OOIDA secures $44.4 million settlement for truckers in New York tax case

By Sandi Soendker, Land Line editor-in-chief | 4/24/2017

OOIDA’s successful class action lawsuit against New York’s Department of Taxation and Finance was concluded April 19, 2017, after a hearing in Albany found the near-record settlement a fair amount. The state’s Supreme Court – which is the state’s trial court – ordered the state to pay a total of $44,429,473.

The lawsuit challenged certain highway taxes as unconstitutional and discriminatory against out-of-state truckers who have paid the taxes in order to do business in New York. OOIDA’s legal action represents a class of all interstate motor carriers who reside and operate trucking equipment primarily outside New York who have paid the taxes.

On Jan. 22, 2016, the court was decided in favor of the truckers. The court ordered the distribution to commence on or before 120 days. Cash settlement checks should be received by the class members 90 days following the date the checks are mailed.

Attorneys for OOIDA filed the complaint in the Supreme Court of the State of New York, County of Albany in the fall of 2013. The action named the defendants as the New York State Department of Taxation and Finance, Thomas H. Mattox, individually and in his official capacity as commissioner; the state of New York; and Andrew Cuomo, individually and in his official capacity as governor of the state of New York.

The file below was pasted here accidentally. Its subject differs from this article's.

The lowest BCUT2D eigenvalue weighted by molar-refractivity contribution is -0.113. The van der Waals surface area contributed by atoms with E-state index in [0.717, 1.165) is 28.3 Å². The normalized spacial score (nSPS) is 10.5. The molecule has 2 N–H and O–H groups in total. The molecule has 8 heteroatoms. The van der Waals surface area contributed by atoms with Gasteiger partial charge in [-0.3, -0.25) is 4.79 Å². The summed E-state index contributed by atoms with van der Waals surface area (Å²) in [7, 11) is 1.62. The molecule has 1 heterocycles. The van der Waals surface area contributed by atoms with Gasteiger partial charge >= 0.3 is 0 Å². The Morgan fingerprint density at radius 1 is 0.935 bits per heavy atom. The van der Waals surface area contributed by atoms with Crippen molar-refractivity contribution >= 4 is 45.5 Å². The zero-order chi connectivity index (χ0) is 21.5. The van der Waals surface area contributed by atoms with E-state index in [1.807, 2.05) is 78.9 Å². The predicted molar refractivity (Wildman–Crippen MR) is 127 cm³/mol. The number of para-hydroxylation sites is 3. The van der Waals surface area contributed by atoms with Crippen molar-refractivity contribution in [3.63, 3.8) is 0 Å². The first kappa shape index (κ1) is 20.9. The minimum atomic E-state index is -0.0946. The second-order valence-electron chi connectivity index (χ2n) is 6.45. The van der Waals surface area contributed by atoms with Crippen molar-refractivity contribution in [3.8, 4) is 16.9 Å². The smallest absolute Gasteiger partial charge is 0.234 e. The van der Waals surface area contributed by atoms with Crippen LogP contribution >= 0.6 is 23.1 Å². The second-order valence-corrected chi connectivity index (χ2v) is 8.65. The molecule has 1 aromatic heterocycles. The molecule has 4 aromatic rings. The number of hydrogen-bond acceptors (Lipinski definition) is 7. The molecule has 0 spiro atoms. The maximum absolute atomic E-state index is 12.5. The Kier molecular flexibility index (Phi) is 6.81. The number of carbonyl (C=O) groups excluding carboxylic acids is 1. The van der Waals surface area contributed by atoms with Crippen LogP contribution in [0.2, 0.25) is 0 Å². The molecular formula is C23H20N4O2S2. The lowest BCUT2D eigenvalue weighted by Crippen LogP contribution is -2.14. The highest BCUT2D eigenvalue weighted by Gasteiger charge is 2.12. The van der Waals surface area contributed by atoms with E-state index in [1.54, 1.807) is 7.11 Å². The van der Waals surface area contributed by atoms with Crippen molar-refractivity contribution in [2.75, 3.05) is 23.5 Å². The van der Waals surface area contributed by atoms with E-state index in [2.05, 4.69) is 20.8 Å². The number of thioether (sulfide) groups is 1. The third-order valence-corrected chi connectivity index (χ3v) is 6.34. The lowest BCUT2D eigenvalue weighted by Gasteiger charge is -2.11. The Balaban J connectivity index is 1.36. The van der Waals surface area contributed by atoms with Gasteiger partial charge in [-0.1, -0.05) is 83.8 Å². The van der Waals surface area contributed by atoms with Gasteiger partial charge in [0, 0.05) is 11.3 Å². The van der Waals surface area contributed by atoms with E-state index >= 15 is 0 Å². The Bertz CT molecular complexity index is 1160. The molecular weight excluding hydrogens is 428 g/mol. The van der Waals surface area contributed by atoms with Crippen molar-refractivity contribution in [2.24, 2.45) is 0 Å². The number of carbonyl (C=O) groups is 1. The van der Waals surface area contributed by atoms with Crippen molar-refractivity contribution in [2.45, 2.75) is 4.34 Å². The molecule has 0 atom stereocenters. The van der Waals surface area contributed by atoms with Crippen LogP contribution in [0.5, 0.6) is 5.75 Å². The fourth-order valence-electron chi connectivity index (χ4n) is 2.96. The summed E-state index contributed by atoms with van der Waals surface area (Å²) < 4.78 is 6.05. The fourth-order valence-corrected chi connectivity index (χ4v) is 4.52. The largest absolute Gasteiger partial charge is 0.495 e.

Named plaintiffs in the case were OOIDA and OOIDA Members Bryan Spoon doing business as Spoon Trucking, Steve Bixler, Jack McComb and William “Lewie” Pugh. 

The class action lawsuit challenged the constitutionality of taxes that impose $15 for a certificate of registration and a $4 decal charge on all trucks using New York state highways. The taxes are imposed not only on New York-based trucks, which are driven proportionately higher miles in New York, but also on trucks based outside of New York, which are driven mostly in states other than New York. 

“A number of similar tax cases were fought against states back in the ’80s and ’90s, and the states lost every one of them,” said OOIDA President and CEO Jim Johnston. “Given that history, we were shocked that New York even thought they could get away with this unconstitutional tax.”

The amount for the New York HUT certificate and decal is $19, which is not huge, but if other states were to implement this tax, Johnston said it would be huge – collectively and in administrative costs.

With $44.4 million, New York is second to only one other state in size of the refund. Alabama was discriminating against out-of-state truckers by requiring them to pay a marker fee, which was not required of in-state truckers, and had to refund more than $68 million.

“If there are other states that think tacking on flat fees to their state truck taxes won’t be noticed as an economic burden to interstate commerce, they need to understand this is not a good idea,” said OOIDA’s Johnston. “We will take them to court in a heartbeat.”

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